Searching through variable orders in the CBN (if variable A is (indirect) cause of variable B, then A is said to be in the higher order of B) has been suggested to be a different way of searching for best fitting CBN.[27] Using the 16 variables (direct causes and effects of BMBC [group variable]) the order with the best score was in the following order (higher to lower): NFKB2, HEBP1, group, FOLH1, ZFP36L2, HOXB2, PSAT1, TSPO, CACYBP, MAP2K2, UBIAD1, BTNL8, KIF11, S100PBP, and FZD1. Two direct cause (parent) genes (NFKB2 and HEBP1) of group variable in S (Fig. 6) consistently appeared in the higher order than group variable. However, UBIAD1 gene that was the direct cause (parent) of group variable in S, appeared in the lower order than group variable. The genes with the highest change in probability to be expressed high (State 2) given the fact that a subject has BMBC (FOLH1 and ZFP36L2), appeared right next to group variable in the order. The best CBN structure that was identified by the order analysis was significantly better in terms of log likelihood, however, the conditional independencies of the 16 variables (direct causes and effects of BMBC [group variable]) were consistent with S*.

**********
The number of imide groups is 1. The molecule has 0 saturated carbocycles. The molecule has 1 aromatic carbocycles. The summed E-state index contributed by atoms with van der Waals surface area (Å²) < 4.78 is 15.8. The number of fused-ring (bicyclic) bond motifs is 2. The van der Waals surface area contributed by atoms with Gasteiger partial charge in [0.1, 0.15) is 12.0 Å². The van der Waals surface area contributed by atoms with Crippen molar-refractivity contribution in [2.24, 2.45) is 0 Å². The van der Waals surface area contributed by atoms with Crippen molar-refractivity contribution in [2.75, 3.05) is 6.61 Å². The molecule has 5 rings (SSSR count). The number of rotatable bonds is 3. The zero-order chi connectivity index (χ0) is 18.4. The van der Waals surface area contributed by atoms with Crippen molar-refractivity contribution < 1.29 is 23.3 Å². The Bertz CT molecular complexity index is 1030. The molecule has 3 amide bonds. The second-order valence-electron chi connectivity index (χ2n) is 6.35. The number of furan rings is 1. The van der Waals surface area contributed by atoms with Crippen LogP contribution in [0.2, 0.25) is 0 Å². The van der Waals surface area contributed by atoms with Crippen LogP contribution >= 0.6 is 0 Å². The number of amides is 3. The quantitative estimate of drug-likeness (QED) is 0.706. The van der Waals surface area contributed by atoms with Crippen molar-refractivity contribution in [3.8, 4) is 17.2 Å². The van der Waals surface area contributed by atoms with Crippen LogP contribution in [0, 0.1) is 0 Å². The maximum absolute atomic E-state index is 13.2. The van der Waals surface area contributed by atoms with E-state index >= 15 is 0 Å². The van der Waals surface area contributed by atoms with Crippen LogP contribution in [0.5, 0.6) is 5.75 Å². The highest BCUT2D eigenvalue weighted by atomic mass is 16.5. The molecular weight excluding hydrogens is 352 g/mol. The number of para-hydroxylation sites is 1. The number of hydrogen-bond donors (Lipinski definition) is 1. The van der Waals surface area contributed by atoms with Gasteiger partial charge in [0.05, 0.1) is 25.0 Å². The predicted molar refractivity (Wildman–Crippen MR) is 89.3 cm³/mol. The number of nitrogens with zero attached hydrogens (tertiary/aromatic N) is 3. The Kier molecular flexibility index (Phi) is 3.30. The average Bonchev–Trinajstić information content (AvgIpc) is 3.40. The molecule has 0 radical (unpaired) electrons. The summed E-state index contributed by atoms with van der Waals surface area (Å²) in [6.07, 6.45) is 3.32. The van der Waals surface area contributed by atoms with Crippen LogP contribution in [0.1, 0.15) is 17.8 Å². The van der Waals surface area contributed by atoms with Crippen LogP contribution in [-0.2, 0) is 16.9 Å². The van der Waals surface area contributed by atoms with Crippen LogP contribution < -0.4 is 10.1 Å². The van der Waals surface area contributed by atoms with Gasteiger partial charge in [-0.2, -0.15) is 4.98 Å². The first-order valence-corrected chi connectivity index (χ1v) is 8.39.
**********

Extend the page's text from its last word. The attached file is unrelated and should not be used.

DISCUSSION

We have built a causal inference statistical model using a machine learning tool, i.e., CBN, from GEO gene expression data of osteoblast and BMBC. While building the causal inference statistical model, we have also incorporated medical and biological prior knowledge such as clinical medical practice and information of BCRGs registered in KEGG. We also validated the causal inference statistical model using data, statistical tools, and current knowledge.